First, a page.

Italian Inheritance Laws Complicate Sale of Abandoned Homes

Patrica, Italy
Fiordaliso suggests that the hesitation seen among some owners could stem from disagreements with other family members who share ownership of the property.

In these historical Italian villages, it’s common for abandoned structures to be divided among numerous heirs, each owning just a portion of the property – such as a bathroom, balcony, or kitchen. According to Italian law, every heir must provide their written consent before any part of the property can be sold.

Traditionally, it was normal for children to inherit segments of their family’s estate, including small plots of land, wells, and orchards.

However, maintaining harmonious relationships or even staying in touch with relatives over the years is not guaranteed.
“The effort to sell potential one euro homes hit a standstill because many co-owners were either in personal disputes, couldn’t reach a consensus on the sale, barely communicated or were acquainted with each other, or lived far apart, including overseas,” the mayor explained.

There have also been cases where properties weren’t formally divided among heirs previously, leading to confusion over the current rightful owner.

Fiordaliso points out the difficulty in locating descendants of original owners who emigrated long ago, especially to places like the USA, Canada, and Argentina. These descendants might have different surnames or have transferred their inherited Italian properties to non-Italians without informing the local authorities in Patrica, complicating the search further.

“It’s akin to searching for a needle in a haystack,” he remarks.

The two abandoned properties that were successfully sold under the one-euro initiative belonged entirely to local residents. This meant there was no need to coordinate with distant relatives or navigate through complex family ties, allowing for a straightforward sale without hurdles.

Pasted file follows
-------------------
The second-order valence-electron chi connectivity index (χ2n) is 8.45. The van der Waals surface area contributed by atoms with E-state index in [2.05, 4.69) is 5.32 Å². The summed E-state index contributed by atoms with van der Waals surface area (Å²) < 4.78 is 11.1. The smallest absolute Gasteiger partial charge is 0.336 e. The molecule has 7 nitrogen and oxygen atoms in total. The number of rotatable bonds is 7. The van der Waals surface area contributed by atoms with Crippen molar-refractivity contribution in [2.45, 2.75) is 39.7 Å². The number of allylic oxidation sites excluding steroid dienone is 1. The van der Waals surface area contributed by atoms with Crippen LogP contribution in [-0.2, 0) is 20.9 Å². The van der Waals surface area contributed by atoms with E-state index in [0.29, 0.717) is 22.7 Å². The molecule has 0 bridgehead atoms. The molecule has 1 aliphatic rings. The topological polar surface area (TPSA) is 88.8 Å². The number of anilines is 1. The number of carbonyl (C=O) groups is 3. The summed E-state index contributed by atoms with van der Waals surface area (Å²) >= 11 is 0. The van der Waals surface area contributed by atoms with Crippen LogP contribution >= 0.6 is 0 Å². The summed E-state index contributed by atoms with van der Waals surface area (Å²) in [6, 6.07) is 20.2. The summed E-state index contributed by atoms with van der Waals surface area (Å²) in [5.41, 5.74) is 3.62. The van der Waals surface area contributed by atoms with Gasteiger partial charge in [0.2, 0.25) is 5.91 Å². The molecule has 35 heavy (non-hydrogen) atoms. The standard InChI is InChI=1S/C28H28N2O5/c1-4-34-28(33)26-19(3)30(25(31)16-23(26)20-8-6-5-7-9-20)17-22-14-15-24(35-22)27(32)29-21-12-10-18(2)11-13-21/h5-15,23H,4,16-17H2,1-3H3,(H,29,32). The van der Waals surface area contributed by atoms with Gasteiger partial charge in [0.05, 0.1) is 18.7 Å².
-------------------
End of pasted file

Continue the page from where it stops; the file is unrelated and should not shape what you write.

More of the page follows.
Historic Restoration Inspires Local Revival: Patrica’s Ancestral Homes Transformed

The municipal government recently invested in refurbishing the facades of several historical buildings, inspiring many locals to fully renovate their ancestral homes for contemporary use after years of disuse.

Local inhabitant Alessandra Pagliarosi went a step further by transforming a 1950s villa inherited by her husband into a chic bed and breakfast named Patricia.

“The roof was almost nonexistent, and the interior needed a complete overhaul. The mayor’s initiative was the perfect reason for us to completely refurbish the property, which had otherwise been wasted,” Pagliarosi mentions, highlighting the advantage of new tax incentives offered by the municipality to stimulate economic recovery.

Individuals initiating a new business venture, such as a B&B or a craft shop within the old town, are awarded a decade-long exemption from taxes related to garbage disposal, advertising, and the utilisation of public spaces, in addition to tax deductions for renovation expenses.

“For a modest B&B, this translates to an annual saving of about 1,200 euros (approximately $1,310), which is quite substantial,” Pagliarosi points out.

These tax benefits are also available to foreigners who move to Patrica with the intention of starting a business.
As a direct result, two new B&Bs and a restaurant have recently been established.

Ilario Grossi, a real estate agent with Immobil Lepini in the adjacent town of Ceccano, notes the interest from Americans with family ties to the area coming to view properties in Patrica.

However, they find the ready-to-move-in homes, with prices starting from 20,000 euros ($21,832) for a two-bedroom house, more attractive.

“While there’s interest, the realisation of the poor condition of many old houses turns them towards ready-to-live options that are either newly refurbished or need minimal repairs,” Grossi explains.

“It’s simply more feasible to invest in these modern properties than to take on an extensive project, where the eventual expense far exceeds initial estimates.”

Despite these obstacles, Fiordaliso remains determined to facilitate the sale of the village’s long-abandoned houses, even if it requires mediating between feuding family members.

Sources:

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https://edition.cnn.com/travel/patrica-italy-town-one-euro-homes-struggle/index.html